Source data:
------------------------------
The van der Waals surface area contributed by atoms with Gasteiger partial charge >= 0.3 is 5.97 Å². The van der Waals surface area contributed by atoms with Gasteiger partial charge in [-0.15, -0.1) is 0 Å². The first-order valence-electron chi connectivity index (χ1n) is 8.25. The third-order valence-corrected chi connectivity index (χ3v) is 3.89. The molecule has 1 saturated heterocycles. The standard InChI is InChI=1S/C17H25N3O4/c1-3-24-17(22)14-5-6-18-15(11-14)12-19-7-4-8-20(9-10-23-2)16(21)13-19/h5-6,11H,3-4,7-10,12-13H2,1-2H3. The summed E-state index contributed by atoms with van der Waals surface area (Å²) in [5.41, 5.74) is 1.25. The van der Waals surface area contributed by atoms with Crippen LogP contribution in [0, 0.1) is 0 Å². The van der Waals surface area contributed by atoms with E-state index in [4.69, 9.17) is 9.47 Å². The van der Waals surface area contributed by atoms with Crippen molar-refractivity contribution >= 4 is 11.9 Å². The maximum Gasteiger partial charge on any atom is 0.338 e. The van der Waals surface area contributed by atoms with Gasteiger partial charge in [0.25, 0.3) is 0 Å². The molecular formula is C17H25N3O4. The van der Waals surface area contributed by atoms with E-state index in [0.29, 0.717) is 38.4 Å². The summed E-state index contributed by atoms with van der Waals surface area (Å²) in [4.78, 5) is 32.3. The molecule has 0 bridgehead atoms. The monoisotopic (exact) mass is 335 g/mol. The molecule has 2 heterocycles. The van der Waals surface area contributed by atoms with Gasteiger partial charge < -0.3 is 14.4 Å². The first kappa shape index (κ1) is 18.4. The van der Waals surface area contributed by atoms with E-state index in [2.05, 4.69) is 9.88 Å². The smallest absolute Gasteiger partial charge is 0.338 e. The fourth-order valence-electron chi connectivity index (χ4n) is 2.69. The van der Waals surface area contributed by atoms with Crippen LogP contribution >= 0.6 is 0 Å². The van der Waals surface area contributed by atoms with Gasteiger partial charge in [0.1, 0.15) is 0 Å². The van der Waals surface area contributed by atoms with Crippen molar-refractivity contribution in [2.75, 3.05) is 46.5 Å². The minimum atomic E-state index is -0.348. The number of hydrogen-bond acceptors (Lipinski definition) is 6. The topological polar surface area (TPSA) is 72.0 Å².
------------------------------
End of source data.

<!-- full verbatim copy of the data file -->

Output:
The van der Waals surface area contributed by atoms with Gasteiger partial charge >= 0.3 is 5.97 Å². The van der Waals surface area contributed by atoms with Gasteiger partial charge in [-0.15, -0.1) is 0 Å². The first-order valence-electron chi connectivity index (χ1n) is 8.25. The third-order valence-corrected chi connectivity index (χ3v) is 3.89. The molecule has 1 saturated heterocycles. The standard InChI is InChI=1S/C17H25N3O4/c1-3-24-17(22)14-5-6-18-15(11-14)12-19-7-4-8-20(9-10-23-2)16(21)13-19/h5-6,11H,3-4,7-10,12-13H2,1-2H3. The summed E-state index contributed by atoms with van der Waals surface area (Å²) in [5.41, 5.74) is 1.25. The van der Waals surface area contributed by atoms with Crippen LogP contribution in [0, 0.1) is 0 Å². The van der Waals surface area contributed by atoms with E-state index in [4.69, 9.17) is 9.47 Å². The van der Waals surface area contributed by atoms with Crippen molar-refractivity contribution >= 4 is 11.9 Å². The maximum Gasteiger partial charge on any atom is 0.338 e. The van der Waals surface area contributed by atoms with Gasteiger partial charge in [0.25, 0.3) is 0 Å². The molecular formula is C17H25N3O4. The van der Waals surface area contributed by atoms with E-state index in [0.29, 0.717) is 38.4 Å². The summed E-state index contributed by atoms with van der Waals surface area (Å²) in [4.78, 5) is 32.3. The molecule has 0 bridgehead atoms. The monoisotopic (exact) mass is 335 g/mol. The molecule has 2 heterocycles. The van der Waals surface area contributed by atoms with Gasteiger partial charge < -0.3 is 14.4 Å². The first kappa shape index (κ1) is 18.4. The van der Waals surface area contributed by atoms with E-state index in [2.05, 4.69) is 9.88 Å². The smallest absolute Gasteiger partial charge is 0.338 e. The fourth-order valence-electron chi connectivity index (χ4n) is 2.69. The van der Waals surface area contributed by atoms with Crippen LogP contribution >= 0.6 is 0 Å². The van der Waals surface area contributed by atoms with Gasteiger partial charge in [0.1, 0.15) is 0 Å². The van der Waals surface area contributed by atoms with Crippen molar-refractivity contribution in [2.75, 3.05) is 46.5 Å². The minimum atomic E-state index is -0.348. The number of hydrogen-bond acceptors (Lipinski definition) is 6. The topological polar surface area (TPSA) is 72.0 Å².